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CASE REPORT
Prescribing lessons from an ocular chemical injury: Vitaros inadvertently dispensed instead of VitA-POS
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  • Published on:
    Replay to “Prescribing lessons from an ocular chemical injury: Vitaros inadvertently dispensed instead of VitA-POS”
    • Francesco Sbrana, Internal Medicine Fondazione Toscana Gabriele Monasterio, Via Moruzzi,1 - Pisa, Italy
    • Other Contributors:
      • Beatrice Dal Pino, Internal Medicine
      • Emilio M Pasanisi, Cardiology

    Dear Editor,
    We read with interest the report in the present Journal of Edington M. et al [1] titled “Prescribing lessons from an ocular chemical injury: Vitaros inadvertently dispensed instead of VitA-POS”.
    Erectile disfunction drugs play a role increasing levels of cyclic guanosine monophosphate (cGMP) with subsequent effects on nitric-oxide release. This condition can lead to acute angle-closure glaucoma (AACG) in case of anatomical predisposition. AACG is an ophthalmic emergency, it can lead to irreversible blindness if not identified and treated immediately and precipitating factors include certain drugs as nitrates, bronchodilators, cough mixtures, cold and flu medication, antidepressants, antihistamines and anticonvulsants [2]. Furthermore, a precedent case of AACG following sildenafil citrated therapy is also described [3].
    We would like underline that this situation could lead to more serious effects, that only the mild chemical ocular injury, in presence of ophthalmic structural diseases.

    References:
    1. Edington M, Connolly J, Lockington D. Prescribing lessons from an ocular chemical injury: Vitaros inadvertently dispensed instead of VitA-POS. BMJ Case Rep. 2018 Dec 3;11(1). doi: 10.1136/bcr-2018-227468.
    2. Murray D. Emergency management: angle-closure glaucoma. Community Eye Health. 2018;31(103):64.
    3. Ramasamy B, Rowe F, Nayak H, Peckar C, Noonan C. Acute angle-closure glaucoma following sildenafil citrate-aided sexua...

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    Conflict of Interest:
    None declared.
  • Published on:
    Replay to “Prescribing lessons from an ocular chemical injury: Vitaros inadvertently dispensed instead of VitA-POS”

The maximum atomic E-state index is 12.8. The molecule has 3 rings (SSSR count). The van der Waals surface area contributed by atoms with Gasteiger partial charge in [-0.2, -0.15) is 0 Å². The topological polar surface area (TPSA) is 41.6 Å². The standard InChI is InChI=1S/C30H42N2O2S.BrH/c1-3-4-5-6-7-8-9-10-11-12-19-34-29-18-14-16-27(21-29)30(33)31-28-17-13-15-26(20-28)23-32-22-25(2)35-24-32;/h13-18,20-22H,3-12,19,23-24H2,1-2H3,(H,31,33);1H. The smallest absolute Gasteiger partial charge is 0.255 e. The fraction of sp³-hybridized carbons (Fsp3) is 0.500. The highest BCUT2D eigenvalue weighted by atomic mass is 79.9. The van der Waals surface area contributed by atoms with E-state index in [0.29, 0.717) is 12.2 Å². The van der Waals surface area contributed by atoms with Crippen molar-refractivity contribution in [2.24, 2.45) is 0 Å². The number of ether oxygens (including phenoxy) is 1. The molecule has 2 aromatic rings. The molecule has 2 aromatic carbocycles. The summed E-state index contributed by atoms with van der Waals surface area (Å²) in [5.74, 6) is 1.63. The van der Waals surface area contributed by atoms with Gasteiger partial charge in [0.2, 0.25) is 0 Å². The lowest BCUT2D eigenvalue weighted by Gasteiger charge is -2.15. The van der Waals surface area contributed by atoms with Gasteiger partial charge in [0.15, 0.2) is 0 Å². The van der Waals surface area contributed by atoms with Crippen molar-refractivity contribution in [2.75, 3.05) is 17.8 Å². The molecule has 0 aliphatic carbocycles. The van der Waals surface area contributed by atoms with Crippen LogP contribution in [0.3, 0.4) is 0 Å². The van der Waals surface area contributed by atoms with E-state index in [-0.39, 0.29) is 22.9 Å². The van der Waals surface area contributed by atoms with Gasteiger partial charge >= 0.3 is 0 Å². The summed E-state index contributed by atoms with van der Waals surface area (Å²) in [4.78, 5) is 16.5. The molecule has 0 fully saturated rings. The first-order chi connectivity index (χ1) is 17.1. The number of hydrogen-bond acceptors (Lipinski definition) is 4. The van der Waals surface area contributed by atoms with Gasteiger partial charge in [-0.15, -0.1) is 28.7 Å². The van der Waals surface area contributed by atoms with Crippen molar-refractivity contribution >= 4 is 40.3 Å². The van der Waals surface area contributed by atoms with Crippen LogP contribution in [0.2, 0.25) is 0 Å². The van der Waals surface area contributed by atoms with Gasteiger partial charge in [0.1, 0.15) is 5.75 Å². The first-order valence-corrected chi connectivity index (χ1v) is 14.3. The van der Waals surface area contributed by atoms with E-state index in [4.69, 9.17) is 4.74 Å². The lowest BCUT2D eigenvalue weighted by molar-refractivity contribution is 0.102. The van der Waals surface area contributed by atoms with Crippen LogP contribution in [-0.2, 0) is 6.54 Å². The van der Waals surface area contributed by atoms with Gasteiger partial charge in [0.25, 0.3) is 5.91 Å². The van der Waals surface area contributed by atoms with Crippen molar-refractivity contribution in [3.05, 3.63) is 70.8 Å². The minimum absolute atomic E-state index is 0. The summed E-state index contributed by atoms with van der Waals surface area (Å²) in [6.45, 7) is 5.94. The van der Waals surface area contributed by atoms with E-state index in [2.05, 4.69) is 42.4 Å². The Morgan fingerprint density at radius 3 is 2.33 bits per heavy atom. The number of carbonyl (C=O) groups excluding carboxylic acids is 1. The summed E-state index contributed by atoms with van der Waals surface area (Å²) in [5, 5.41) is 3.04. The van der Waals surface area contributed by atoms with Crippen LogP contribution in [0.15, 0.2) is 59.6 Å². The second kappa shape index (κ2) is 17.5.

• Francesco Sbrana, Internal Medicine Fondazione Toscana "Gabriele Monasterio", Via Moruzzi 1, 56124, Pisa - Italy
    • Other Contributors:
      • Beatrice Dal Pino, Internal Medicine
      • Emilio M Pasanisi, Cardiology

    Dear Editor,
    We read with interest the report in the present Journal of Edington M. et al [1] titled “Prescribing lessons from an ocular chemical injury: Vitaros inadvertently dispensed instead of VitA-POS”.
    Erectile disfunction drugs play a role increasing levels of cyclic guanosine monophosphate (cGMP) with subsequent effects on nitric-oxide release. This condition can lead to acute angle-closure glaucoma (AACG) in case of anatomical predisposition. AACG is an ophthalmic emergency, it can lead to irreversible blindness if not identified and treated immediately and precipitating factors include certain drugs as nitrates, bronchodilators, cough mixtures, cold and flu medication, antidepressants, antihistamines and anticonvulsants [2]. Furthermore, a precedent case of AACG following sildenafil citrated therapy is also described [3].
    We would like underline that this situation could lead to more serious effects, that only the mild chemical ocular injury, in presence of ophthalmic structural diseases.

    References:
    1. Edington M, Connolly J, Lockington D. Prescribing lessons from an ocular chemical injury: Vitaros inadvertently dispensed instead of VitA-POS. BMJ Case Rep. 2018 Dec 3;11(1). doi: 10.1136/bcr-2018-227468.
    2. Murray D. Emergency management: angle-closure glaucoma. Community Eye Health. 2018;31(103):64.
    3. Ramasamy B, Rowe F, Nayak H, Peckar C, Noonan C. Acute angle-closure glaucoma following sildenafil citrate-aided sexua...

    Show More
    Conflict of Interest:
    None declared.
  • Published on:
    Using all capital may not be safer

    This prescribing-dispensing error is unusual in that no-one spotted the obvious mistake. Superficially it would seem that recommending that handwritten prescriptions are in capital letters would improve safety, but this could introduce a different type of error, that is more common. Calligraphers know from experience that attempting to use an unfamiliar upper-case style is harder and distracting. Concentrating on forming the letters takes attention away from the content and before you know it you’ve just written a perfectly formed but incorrect letter. There is no research to transfer knowledge from this craft to prescribing, but the danger is that by asking prescribers to focus on an unfamiliar style of writing diverts attention from getting the correct drug name. One of the commonest and most dangerous errors is simply prescribing the wrong drug. This is easy to do when two very different drugs have similar names, as in the case report. So common is this potentially serious error, that previously the RCGP Quality Unit in collaboration with ten other organisations, including universities, indemnity providers, and colleges, issued a pamphlet “In Safer Hands” and sent it to every GP in the country pointing out this danger. Despite the huge collaboration, of the eighteen drugs given as examples of high-risk similar names, three were misspelt. All capitals might improve legibility of a drug name, the receiving end of the communication, but at the cost of damaging the transmis...

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    Conflict of Interest:
    None declared.